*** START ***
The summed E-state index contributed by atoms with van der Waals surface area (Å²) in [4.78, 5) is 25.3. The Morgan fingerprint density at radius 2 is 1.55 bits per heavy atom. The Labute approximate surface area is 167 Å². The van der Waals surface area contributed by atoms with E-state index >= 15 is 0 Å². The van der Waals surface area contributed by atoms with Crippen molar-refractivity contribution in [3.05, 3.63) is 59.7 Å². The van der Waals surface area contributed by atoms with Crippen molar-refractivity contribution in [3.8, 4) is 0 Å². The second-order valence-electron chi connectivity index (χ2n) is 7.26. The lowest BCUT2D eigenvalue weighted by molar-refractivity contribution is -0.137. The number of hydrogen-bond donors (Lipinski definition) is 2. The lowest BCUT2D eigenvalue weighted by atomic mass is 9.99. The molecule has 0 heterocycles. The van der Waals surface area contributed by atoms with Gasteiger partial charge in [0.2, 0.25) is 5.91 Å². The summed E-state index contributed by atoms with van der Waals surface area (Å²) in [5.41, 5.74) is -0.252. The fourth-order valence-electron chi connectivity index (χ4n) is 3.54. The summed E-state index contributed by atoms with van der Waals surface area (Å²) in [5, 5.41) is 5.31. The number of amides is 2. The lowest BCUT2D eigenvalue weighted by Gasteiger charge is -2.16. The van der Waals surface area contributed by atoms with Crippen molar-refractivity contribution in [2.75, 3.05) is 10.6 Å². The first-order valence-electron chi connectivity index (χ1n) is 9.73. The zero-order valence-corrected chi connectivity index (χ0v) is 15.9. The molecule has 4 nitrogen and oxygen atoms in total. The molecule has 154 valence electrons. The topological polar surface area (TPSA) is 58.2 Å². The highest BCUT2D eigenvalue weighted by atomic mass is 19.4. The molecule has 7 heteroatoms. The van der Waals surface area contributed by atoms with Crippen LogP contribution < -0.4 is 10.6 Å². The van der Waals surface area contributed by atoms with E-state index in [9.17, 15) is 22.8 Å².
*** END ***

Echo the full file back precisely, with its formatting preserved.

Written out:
The summed E-state index contributed by atoms with van der Waals surface area (Å²) in [4.78, 5) is 25.3. The Morgan fingerprint density at radius 2 is 1.55 bits per heavy atom. The Labute approximate surface area is 167 Å². The van der Waals surface area contributed by atoms with E-state index >= 15 is 0 Å². The van der Waals surface area contributed by atoms with Crippen molar-refractivity contribution in [3.05, 3.63) is 59.7 Å². The van der Waals surface area contributed by atoms with Crippen molar-refractivity contribution in [3.8, 4) is 0 Å². The second-order valence-electron chi connectivity index (χ2n) is 7.26. The lowest BCUT2D eigenvalue weighted by molar-refractivity contribution is -0.137. The number of hydrogen-bond donors (Lipinski definition) is 2. The lowest BCUT2D eigenvalue weighted by atomic mass is 9.99. The molecule has 0 heterocycles. The van der Waals surface area contributed by atoms with Gasteiger partial charge in [0.2, 0.25) is 5.91 Å². The summed E-state index contributed by atoms with van der Waals surface area (Å²) in [5.41, 5.74) is -0.252. The fourth-order valence-electron chi connectivity index (χ4n) is 3.54. The summed E-state index contributed by atoms with van der Waals surface area (Å²) in [5, 5.41) is 5.31. The number of amides is 2. The lowest BCUT2D eigenvalue weighted by Gasteiger charge is -2.16. The van der Waals surface area contributed by atoms with Crippen molar-refractivity contribution in [2.75, 3.05) is 10.6 Å². The first-order valence-electron chi connectivity index (χ1n) is 9.73. The zero-order valence-corrected chi connectivity index (χ0v) is 15.9. The molecule has 4 nitrogen and oxygen atoms in total. The molecule has 154 valence electrons. The topological polar surface area (TPSA) is 58.2 Å². The highest BCUT2D eigenvalue weighted by atomic mass is 19.4. The molecule has 7 heteroatoms. The van der Waals surface area contributed by atoms with Crippen LogP contribution < -0.4 is 10.6 Å². The van der Waals surface area contributed by atoms with E-state index in [9.17, 15) is 22.8 Å².